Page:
After the sublime Shakin� Not Stirred, Brian Hughes has returned with another fine effort that shows why he�s one of smooth jazz�s top lyrical guitarists. What makes him so special? First is his playing which, although firmly schooled in the Montgomery/Benson tradition, takes it a step further with nods to Pat Metheny. Second is his skill for the hook, which he strongly believes in. Finally there�s his variety � Hughes isn�t afraid to tone it down a few notches with jazzy interludes, as he does on �Omaha Unbound� and �Endless Road,� with piano and acoustic bass taking center stage with some acoustic picking. (OK, Brian, I think I�m ready for a full CD on this jazzy stuff!) The road-themed CD begins with �Along the Way,� which by the end of the first 15 seconds you realize is going to be another Hughes classic � breezy and joyful. Other tracks in that vein are �Brighter Day� and �Wherever You Are.� Hughes� journey takes a mildly tropical turn with �Picture This,� �Son y Lola� and others, where the rhythm takes listeners south of the border.
Although there�s a lot going on here, the disparate elements make this a less well-defined work than Shakin� Not Stirred. There�s still much to recommend: some quintessential Hughes, some great new jazz pieces and a little Latin spice. Smooth grade: B+
Into My Soul (Warner Bros.)
This CD could have been titled �Memphis Soul.� Veteran smooth jazz saxophonist Kirk Whalum tapped legendary Memphis producer and writer David Porter for an homage to rich Southern soul music. This CD is a real treat for Whalum fans, who�ve been waiting for a return to form since his classic For You, a stellar collection of cover songs. There are only two covers here, though: Porter and Isaac Hayes� �Hold On I�m Coming,� which Whalum slows down from Sam and Dave�s hit; and �That�s All Right,� which Elvis Presley recorded on his Sun Records debut. Whalum�s version features a rock guitar and his brother, Kevin Whalum, on vocals.
The rest is all original material, as Whalum interprets Memphis/Southern soul music his own way. Whalum brings in the other two members of BWB (Rick Braun and Boney James) to play in �Hoddamile (Hold or Mild),� a very tasty cut. Soul man Isaac Hayes is joined on vocals by Wendy Moten on �I Loved You in Memphis,� a soul-drenched new classic. Rounding out the all-star cast is Maurice White, who adds some brief vocal power to a gorgeous ballad, �You Had Me at Hello.�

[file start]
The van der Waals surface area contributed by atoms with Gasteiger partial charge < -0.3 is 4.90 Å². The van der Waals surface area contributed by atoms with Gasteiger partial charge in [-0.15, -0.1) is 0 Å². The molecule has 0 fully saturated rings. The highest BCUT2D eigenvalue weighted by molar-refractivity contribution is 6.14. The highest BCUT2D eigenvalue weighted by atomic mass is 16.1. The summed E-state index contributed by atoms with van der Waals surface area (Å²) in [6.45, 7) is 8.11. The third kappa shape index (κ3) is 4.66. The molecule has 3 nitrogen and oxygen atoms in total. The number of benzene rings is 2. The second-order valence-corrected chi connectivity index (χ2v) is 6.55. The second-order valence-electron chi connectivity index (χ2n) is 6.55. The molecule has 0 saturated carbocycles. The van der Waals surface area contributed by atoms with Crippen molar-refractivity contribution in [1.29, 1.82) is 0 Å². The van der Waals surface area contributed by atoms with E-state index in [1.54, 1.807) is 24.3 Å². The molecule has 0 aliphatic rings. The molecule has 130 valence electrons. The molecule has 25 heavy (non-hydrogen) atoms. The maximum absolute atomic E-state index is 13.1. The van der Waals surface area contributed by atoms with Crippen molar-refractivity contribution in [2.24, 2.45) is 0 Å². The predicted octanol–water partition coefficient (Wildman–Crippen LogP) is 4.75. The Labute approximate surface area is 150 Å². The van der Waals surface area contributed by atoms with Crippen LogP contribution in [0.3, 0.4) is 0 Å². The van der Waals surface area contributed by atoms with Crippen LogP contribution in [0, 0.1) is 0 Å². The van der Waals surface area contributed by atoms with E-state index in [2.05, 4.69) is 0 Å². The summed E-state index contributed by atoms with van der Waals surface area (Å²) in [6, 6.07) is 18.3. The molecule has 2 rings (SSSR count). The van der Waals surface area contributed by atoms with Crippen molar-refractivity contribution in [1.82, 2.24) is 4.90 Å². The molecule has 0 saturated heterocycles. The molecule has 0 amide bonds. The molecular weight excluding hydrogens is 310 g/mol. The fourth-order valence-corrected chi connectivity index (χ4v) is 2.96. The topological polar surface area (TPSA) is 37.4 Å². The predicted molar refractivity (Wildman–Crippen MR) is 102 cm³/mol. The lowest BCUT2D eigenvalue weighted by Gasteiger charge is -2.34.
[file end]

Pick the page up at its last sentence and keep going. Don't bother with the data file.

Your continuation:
The two best songs on the CD feature Whalum�s sax out front, where it belongs. �Another Beautiful Day� has a sinful hook and toe-tapping feel, and is the first single. �Club Paradise� is its twin, an infectious soprano ditty you wish you could go on for ever and ever and�. Well, that wouldn�t work � you wouldn�t be able to take in the rest of this CD, where every song is killer, no filler. You need a dose of soul, you check out this CD. Smooth grade: A
They Journey Within (GRP)
Would New York Yankees baseball slugger Bernie Williams have gotten a record deal with GRP if he wasn�t a star in the nation�s biggest media market? Probably not. But the fact is, Williams began playing music as a youngster in his native Puerto Rico and, on his debut, shows he knows his way around the guitar and a pretty melody. Like bassist Wayman Tisdale, the former pro basketball player who now plays smooth jazz, Williams is smart enough to surround himself with some all-star talent: namely Bela Fleck, Ruben Blades, David Benoit and a great backing band.
True to his roots, Williams swings with a Latin beat on songs such as �La Salsa En Mi,� �Para Don Berna,� �Desvelado� and �Sambo Novo� (a solo number). The closest I can think to compare him to an established presence in smooth jazz is Acoustic Alchemy � some of the same warm tone on the acoustic guitar, although not matching AA�s melodic drive. Williams doesn�t hide his playing on rhythm � he plays out front quite a bit on the 13 songs, the majority of which he wrote.
The CD may be a bit raw for average smooth jazz fans, and a song with his kids singing is a bit much. But there are some fine moments, such as the pensive �Perna Don Berna� (with �Saturday Night Live�s� T-Bone Wolk on acoustic bass) and the Paul Brown-remixed �Just Because.� Smooth grade: B-